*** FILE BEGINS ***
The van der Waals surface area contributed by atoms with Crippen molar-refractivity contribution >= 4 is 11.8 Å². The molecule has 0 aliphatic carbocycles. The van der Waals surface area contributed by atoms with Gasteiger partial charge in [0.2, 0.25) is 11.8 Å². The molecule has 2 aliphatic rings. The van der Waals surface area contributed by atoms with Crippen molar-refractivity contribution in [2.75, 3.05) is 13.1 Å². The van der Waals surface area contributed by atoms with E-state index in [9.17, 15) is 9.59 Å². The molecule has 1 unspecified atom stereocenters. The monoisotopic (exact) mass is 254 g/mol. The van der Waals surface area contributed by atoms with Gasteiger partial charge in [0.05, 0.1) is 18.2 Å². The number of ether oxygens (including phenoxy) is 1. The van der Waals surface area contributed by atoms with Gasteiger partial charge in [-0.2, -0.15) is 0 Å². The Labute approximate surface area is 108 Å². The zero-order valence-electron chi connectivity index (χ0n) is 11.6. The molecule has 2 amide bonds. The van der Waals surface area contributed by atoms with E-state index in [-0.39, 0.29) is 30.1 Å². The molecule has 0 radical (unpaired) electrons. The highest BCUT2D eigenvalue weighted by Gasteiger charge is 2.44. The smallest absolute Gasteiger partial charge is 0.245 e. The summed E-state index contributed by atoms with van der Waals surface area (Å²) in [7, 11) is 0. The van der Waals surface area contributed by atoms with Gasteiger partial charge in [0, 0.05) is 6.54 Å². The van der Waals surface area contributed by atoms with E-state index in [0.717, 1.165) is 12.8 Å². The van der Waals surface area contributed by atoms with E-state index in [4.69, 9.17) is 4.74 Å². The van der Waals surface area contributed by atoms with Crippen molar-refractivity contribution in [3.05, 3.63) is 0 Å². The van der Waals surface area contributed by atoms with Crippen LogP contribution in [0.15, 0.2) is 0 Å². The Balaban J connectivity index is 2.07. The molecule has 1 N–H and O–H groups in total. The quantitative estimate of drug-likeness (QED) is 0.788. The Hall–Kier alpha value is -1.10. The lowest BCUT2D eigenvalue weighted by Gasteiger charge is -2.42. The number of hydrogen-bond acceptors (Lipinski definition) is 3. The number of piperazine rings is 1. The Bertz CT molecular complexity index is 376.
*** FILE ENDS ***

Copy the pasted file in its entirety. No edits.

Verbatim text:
The van der Waals surface area contributed by atoms with Crippen molar-refractivity contribution >= 4 is 11.8 Å². The molecule has 0 aliphatic carbocycles. The van der Waals surface area contributed by atoms with Gasteiger partial charge in [0.2, 0.25) is 11.8 Å². The molecule has 2 aliphatic rings. The van der Waals surface area contributed by atoms with Crippen molar-refractivity contribution in [2.75, 3.05) is 13.1 Å². The van der Waals surface area contributed by atoms with E-state index in [9.17, 15) is 9.59 Å². The molecule has 1 unspecified atom stereocenters. The monoisotopic (exact) mass is 254 g/mol. The van der Waals surface area contributed by atoms with Gasteiger partial charge in [0.05, 0.1) is 18.2 Å². The number of ether oxygens (including phenoxy) is 1. The van der Waals surface area contributed by atoms with Gasteiger partial charge in [-0.2, -0.15) is 0 Å². The Labute approximate surface area is 108 Å². The zero-order valence-electron chi connectivity index (χ0n) is 11.6. The molecule has 2 amide bonds. The van der Waals surface area contributed by atoms with E-state index in [-0.39, 0.29) is 30.1 Å². The molecule has 0 radical (unpaired) electrons. The highest BCUT2D eigenvalue weighted by Gasteiger charge is 2.44. The smallest absolute Gasteiger partial charge is 0.245 e. The summed E-state index contributed by atoms with van der Waals surface area (Å²) in [7, 11) is 0. The van der Waals surface area contributed by atoms with Gasteiger partial charge in [0, 0.05) is 6.54 Å². The van der Waals surface area contributed by atoms with E-state index in [0.717, 1.165) is 12.8 Å². The van der Waals surface area contributed by atoms with E-state index in [4.69, 9.17) is 4.74 Å². The van der Waals surface area contributed by atoms with Crippen molar-refractivity contribution in [3.05, 3.63) is 0 Å². The van der Waals surface area contributed by atoms with Crippen LogP contribution in [0.15, 0.2) is 0 Å². The Balaban J connectivity index is 2.07. The molecule has 1 N–H and O–H groups in total. The quantitative estimate of drug-likeness (QED) is 0.788. The Hall–Kier alpha value is -1.10. The lowest BCUT2D eigenvalue weighted by Gasteiger charge is -2.42. The number of hydrogen-bond acceptors (Lipinski definition) is 3. The number of piperazine rings is 1. The Bertz CT molecular complexity index is 376.